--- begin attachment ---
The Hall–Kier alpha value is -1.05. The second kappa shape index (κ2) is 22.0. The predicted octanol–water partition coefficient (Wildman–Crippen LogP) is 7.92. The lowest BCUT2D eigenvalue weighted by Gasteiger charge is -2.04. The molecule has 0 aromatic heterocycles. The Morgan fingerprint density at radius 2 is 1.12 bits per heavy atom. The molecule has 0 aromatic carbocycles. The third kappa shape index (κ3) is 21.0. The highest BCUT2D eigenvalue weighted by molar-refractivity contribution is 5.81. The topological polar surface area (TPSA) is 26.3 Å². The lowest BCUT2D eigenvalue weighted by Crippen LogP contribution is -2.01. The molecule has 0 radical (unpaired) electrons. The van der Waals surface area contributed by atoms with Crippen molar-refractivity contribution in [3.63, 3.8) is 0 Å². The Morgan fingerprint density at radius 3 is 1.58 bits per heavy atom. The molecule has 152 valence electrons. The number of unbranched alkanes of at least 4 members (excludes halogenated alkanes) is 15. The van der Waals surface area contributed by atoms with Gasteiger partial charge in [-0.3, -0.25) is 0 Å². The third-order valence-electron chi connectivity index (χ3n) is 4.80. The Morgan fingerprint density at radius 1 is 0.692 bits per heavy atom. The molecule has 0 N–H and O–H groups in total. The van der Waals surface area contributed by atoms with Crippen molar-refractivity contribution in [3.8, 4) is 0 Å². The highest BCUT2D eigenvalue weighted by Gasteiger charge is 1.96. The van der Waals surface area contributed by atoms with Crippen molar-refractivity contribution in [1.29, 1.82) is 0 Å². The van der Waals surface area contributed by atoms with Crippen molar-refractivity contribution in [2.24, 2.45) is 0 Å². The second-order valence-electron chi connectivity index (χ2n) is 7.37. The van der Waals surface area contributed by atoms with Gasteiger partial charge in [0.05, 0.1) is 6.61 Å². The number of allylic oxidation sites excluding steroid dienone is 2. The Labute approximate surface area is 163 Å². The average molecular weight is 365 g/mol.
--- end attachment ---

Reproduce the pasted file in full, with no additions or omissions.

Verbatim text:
The Hall–Kier alpha value is -1.05. The second kappa shape index (κ2) is 22.0. The predicted octanol–water partition coefficient (Wildman–Crippen LogP) is 7.92. The lowest BCUT2D eigenvalue weighted by Gasteiger charge is -2.04. The molecule has 0 aromatic heterocycles. The Morgan fingerprint density at radius 2 is 1.12 bits per heavy atom. The molecule has 0 aromatic carbocycles. The third kappa shape index (κ3) is 21.0. The highest BCUT2D eigenvalue weighted by molar-refractivity contribution is 5.81. The topological polar surface area (TPSA) is 26.3 Å². The lowest BCUT2D eigenvalue weighted by Crippen LogP contribution is -2.01. The molecule has 0 radical (unpaired) electrons. The van der Waals surface area contributed by atoms with Crippen molar-refractivity contribution in [3.63, 3.8) is 0 Å². The Morgan fingerprint density at radius 3 is 1.58 bits per heavy atom. The molecule has 152 valence electrons. The number of unbranched alkanes of at least 4 members (excludes halogenated alkanes) is 15. The van der Waals surface area contributed by atoms with Gasteiger partial charge in [-0.3, -0.25) is 0 Å². The third-order valence-electron chi connectivity index (χ3n) is 4.80. The Morgan fingerprint density at radius 1 is 0.692 bits per heavy atom. The molecule has 0 N–H and O–H groups in total. The van der Waals surface area contributed by atoms with Crippen molar-refractivity contribution in [3.8, 4) is 0 Å². The highest BCUT2D eigenvalue weighted by Gasteiger charge is 1.96. The van der Waals surface area contributed by atoms with Crippen molar-refractivity contribution in [1.29, 1.82) is 0 Å². The van der Waals surface area contributed by atoms with Crippen molar-refractivity contribution in [2.24, 2.45) is 0 Å². The second-order valence-electron chi connectivity index (χ2n) is 7.37. The van der Waals surface area contributed by atoms with Gasteiger partial charge in [0.05, 0.1) is 6.61 Å². The number of allylic oxidation sites excluding steroid dienone is 2. The Labute approximate surface area is 163 Å². The average molecular weight is 365 g/mol.